Unless you are a wildly well-known and highly desired company at which to work (e.g. Apple, Microsoft or Google) then you have probably little more than the interview process to impress a top candidate.
No matter how fashionable or well respected your tech firm, a job candidate will get one chance to peer into the inner workings of your company. They wont judge you based on your cafeteria food nor on how friendly the staff is nor the lengthy (and probably completely inaccurate) job description. All that is a form of marketing.
A good candidate knows that and is exposed to it all of the time. No, they will judge you based on your processes. And the only process that you can't gloss over, hide or fake is the interviewing process.
A company's ability to interview effectively is the more revealing cradle-to-grave process that a candidate will see - very likely it will be the only one. And since this is a process that affects all others -- in that every person at the company was selected using it -- it is also the best way to indicate to the candidate what the overall company is likely to be like and how it functions.
A good hiring process reflects a healthy company using good processes and possessing good staff. A bad hiring process reflects a company with generally poor procedures and staff consisting mostly of those unable to find work someplace more attractive.
So the interview process must often convince a candidate that the unknown of your company is better than their existing, known position, and that it is better than the unknowns of potentially many other firms. Overcoming the "devil you know" issue can be very difficult, especially if that candidate already has a great job.
Ask yourself, If I had their job, why would I leave it to come work for me?
Vetting a potential candidate is not something that interviewers and the hiring process creators are likely to forget or overlook. But focusing so heavily on ruling out bad candidates will often also tell good candidates that this isn't a place where they are interested in working. Good candidates don't want to work in a place lacking bad people -- they want to work in a place full of good people. The two arent the same thing.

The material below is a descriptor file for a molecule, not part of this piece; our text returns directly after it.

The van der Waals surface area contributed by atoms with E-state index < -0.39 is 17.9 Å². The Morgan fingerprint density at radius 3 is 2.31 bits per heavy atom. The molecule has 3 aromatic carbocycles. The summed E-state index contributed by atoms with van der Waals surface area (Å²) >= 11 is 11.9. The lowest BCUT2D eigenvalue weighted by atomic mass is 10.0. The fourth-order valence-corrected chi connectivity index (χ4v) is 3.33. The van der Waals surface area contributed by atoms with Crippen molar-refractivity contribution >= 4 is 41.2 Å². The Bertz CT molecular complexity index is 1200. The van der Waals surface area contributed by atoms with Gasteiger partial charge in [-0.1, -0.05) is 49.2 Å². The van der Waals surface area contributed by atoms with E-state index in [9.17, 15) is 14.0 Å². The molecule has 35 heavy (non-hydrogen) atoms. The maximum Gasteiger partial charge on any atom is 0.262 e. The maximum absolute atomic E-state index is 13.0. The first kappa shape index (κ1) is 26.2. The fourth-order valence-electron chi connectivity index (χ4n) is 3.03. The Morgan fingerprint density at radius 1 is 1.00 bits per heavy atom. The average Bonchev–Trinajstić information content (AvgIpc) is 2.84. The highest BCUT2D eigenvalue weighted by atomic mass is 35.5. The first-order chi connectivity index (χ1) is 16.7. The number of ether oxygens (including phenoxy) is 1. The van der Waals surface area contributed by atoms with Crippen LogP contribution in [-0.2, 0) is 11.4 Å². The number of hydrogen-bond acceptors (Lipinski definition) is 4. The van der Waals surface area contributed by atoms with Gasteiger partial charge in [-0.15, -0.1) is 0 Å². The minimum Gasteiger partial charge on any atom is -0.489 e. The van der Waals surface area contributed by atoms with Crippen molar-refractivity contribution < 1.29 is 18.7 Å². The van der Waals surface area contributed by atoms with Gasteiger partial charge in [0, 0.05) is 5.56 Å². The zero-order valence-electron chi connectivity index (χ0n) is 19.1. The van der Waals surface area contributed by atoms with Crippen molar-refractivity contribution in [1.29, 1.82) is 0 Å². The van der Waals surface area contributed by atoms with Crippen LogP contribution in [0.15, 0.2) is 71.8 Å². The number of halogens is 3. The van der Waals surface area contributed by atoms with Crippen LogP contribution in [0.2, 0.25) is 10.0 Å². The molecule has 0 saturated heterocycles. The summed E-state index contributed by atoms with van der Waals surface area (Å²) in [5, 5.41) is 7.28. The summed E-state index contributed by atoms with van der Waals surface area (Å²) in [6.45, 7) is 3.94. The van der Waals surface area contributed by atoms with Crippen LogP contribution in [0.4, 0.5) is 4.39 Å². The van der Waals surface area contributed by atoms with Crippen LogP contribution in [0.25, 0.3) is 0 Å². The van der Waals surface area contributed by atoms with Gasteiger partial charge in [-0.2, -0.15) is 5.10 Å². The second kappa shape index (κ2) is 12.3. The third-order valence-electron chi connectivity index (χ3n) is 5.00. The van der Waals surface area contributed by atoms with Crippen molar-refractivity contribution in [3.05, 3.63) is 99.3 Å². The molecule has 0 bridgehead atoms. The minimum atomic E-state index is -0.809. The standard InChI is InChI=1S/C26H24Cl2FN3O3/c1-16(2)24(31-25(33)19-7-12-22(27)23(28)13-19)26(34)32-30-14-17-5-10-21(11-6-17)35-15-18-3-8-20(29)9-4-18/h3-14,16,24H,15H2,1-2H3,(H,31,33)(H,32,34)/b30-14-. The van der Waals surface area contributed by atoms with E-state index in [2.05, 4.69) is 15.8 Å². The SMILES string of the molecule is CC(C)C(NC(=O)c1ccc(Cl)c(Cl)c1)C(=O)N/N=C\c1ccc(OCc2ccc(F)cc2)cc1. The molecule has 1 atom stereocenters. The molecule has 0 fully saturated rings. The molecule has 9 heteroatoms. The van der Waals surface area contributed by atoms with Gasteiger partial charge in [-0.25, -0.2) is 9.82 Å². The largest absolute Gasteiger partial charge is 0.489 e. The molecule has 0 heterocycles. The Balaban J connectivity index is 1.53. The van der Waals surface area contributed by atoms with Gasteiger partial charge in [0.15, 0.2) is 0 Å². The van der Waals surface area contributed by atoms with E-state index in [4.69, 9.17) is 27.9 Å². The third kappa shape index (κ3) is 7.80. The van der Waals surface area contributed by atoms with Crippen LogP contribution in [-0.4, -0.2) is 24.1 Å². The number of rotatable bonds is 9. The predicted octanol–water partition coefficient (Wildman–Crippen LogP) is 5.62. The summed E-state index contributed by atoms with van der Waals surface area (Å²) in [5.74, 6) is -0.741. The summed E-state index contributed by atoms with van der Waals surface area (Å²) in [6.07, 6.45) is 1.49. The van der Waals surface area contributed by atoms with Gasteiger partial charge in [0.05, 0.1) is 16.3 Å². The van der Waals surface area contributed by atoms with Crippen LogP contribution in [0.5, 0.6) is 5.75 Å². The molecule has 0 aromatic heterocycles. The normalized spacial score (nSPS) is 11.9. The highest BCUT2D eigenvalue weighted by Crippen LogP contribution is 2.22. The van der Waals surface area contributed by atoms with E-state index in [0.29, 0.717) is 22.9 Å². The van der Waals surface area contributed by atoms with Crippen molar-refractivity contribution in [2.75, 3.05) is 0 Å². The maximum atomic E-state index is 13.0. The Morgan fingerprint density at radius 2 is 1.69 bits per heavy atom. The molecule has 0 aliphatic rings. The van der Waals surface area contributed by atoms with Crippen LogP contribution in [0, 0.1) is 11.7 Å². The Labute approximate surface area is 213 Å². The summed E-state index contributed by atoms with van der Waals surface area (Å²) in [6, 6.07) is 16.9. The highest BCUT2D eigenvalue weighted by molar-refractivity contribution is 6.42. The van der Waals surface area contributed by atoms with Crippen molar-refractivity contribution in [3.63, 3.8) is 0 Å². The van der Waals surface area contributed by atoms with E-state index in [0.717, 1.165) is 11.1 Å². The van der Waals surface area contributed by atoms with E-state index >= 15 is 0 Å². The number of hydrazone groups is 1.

Having a good, efficient and goal-oriented interviewing process can be difficult, especially if your firm is large and follows traditional interviewing practices in a codified manner. There is no simple equation to running a great interview process. There are simple rules, though, that must be followed.
Every potential candidate that you will ever interview is full of horror stories from their own job hunts. Some are nearly universal, such as stories about how the human resources department sabotaged an otherwise perfect-fit position, while others are unique and surprising. Most process issues can be resolved, or at least mitigated, simply by taking the time to empathize with the candidates and see the process from their perspective.
Too often candidates go to an interview just to find that they are being interviewed by random people in the office who just happened to be available. Those interviewers have not seen the resume ahead of time nor are aware of the qualifications that they are seeking.
You wouldnt be impressed if the candidate being interviewed was late and unprepared -- why are we then surprised if top candidates are equally unimpressed when we are unprepared? We can hardly fault a candidate for not taking the interview seriously if we are not taking it seriously. But this is exactly how the average interview goes -- the candidate is far more prepared than the interviewing team.